Skills are the global currency of the 21st century. The ability to acquire new skills throughout life, especially technical, social, and critical thinking skills, is crucial for full and equitable workforce participation. Throughout the Latin American and the Caribbean region, countries are already making strides to improve lifelong learning opportunities, investing in work-based learning, certification programs, and informal education.
Chile and Brazil are designing labor information systems to detect and anticipate skill shortages; upskilling and reskilling programs are being launched across Mexico; the Bahamas is piloting apprenticeship programs; and Honduras is exploring alternative certification schools to create better education and employment opportunities.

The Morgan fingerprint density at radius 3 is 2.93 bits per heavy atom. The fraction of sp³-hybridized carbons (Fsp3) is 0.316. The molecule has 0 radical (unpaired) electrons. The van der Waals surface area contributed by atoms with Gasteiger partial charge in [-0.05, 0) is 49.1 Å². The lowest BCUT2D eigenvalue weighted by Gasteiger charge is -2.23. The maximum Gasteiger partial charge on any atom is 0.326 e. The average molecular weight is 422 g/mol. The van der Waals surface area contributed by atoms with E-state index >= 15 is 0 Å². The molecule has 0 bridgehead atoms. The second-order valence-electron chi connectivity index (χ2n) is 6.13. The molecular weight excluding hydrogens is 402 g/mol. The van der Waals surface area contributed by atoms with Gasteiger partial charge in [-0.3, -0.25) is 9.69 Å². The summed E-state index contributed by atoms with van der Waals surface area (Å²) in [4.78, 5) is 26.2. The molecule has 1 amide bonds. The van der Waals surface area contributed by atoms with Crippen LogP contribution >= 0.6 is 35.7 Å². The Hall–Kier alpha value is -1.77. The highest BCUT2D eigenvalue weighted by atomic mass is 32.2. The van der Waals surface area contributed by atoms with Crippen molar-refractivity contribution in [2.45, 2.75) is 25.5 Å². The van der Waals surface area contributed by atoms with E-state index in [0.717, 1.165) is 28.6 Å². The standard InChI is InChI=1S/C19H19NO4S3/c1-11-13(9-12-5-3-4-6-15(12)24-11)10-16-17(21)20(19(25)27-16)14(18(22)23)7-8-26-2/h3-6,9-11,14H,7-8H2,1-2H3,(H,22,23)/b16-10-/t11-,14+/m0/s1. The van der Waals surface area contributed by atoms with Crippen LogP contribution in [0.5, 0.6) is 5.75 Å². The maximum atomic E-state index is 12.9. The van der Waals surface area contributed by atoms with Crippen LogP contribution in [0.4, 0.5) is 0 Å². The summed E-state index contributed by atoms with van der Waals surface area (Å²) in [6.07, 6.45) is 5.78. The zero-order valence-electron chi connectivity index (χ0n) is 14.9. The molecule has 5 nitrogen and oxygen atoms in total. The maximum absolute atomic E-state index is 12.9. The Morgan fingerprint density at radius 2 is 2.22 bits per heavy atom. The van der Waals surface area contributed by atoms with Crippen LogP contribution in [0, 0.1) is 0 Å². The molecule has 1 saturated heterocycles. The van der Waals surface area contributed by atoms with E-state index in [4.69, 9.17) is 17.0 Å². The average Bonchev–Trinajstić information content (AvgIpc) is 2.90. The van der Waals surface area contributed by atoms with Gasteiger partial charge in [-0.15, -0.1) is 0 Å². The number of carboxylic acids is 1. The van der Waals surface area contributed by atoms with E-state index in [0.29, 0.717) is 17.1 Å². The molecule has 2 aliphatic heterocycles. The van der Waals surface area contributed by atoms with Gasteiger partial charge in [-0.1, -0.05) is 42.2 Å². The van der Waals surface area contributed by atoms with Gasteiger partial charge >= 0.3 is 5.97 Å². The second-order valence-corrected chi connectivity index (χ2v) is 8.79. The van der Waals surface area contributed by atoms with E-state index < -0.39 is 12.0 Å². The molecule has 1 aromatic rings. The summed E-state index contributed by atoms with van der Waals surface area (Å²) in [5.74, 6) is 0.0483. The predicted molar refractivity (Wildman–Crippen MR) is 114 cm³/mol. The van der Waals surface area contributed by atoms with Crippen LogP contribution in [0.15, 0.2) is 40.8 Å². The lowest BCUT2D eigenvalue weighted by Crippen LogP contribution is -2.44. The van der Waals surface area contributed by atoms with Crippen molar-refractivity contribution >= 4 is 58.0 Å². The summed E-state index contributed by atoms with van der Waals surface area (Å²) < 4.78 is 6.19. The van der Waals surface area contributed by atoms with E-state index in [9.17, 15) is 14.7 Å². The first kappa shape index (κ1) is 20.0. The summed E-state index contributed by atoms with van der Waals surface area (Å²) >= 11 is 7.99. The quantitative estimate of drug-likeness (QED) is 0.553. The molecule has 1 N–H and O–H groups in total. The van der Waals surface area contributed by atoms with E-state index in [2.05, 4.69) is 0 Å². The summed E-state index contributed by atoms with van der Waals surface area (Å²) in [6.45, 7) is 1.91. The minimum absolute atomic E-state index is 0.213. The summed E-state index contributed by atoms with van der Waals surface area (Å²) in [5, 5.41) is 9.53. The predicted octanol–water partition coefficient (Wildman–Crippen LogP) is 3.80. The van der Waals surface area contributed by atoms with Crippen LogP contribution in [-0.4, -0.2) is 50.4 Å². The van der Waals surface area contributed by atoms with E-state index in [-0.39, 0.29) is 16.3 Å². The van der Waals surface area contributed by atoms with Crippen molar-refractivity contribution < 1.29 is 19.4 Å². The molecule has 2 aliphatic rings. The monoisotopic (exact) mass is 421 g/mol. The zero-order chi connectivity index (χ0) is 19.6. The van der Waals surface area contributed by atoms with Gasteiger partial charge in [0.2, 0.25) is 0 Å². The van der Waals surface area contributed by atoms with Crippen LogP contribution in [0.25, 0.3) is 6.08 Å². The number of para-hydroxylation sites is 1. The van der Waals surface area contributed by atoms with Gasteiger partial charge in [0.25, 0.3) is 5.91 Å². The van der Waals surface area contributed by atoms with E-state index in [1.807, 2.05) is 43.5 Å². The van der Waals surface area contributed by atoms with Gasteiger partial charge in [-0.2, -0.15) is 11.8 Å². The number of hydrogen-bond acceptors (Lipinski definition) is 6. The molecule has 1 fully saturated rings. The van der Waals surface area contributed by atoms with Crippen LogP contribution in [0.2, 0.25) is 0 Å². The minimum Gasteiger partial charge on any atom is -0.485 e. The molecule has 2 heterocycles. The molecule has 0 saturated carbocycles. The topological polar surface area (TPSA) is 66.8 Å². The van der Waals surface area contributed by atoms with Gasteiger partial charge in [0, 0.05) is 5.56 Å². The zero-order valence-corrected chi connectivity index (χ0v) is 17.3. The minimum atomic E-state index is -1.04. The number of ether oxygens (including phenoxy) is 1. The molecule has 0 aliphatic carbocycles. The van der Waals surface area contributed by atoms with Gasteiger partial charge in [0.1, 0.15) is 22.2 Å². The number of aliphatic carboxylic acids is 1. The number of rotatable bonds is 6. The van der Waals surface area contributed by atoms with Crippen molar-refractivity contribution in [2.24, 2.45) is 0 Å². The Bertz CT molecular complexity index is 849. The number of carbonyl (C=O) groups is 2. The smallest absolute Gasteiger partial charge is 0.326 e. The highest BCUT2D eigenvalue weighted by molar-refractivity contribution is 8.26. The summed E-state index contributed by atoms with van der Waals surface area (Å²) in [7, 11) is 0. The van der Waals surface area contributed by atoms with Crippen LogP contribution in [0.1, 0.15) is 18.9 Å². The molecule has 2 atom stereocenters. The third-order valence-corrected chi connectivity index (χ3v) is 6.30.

The skills gap in Latin America and the Caribbean continues to be the widest in the world. Lack of accessible, affordable, high quality, and effective learning opportunities means that two out of every five youth are not in education, employment, or training—with girls from vulnerable households disproportionately represented.
Learning achievement levels remain low by international standards, with rural youth less likely to attend school and more likely to drop out than their urban counterparts. At the same time, around 50 percent of formal Latin American firms cannot find local candidates with the skills they need and thus rely on applicants outside the region.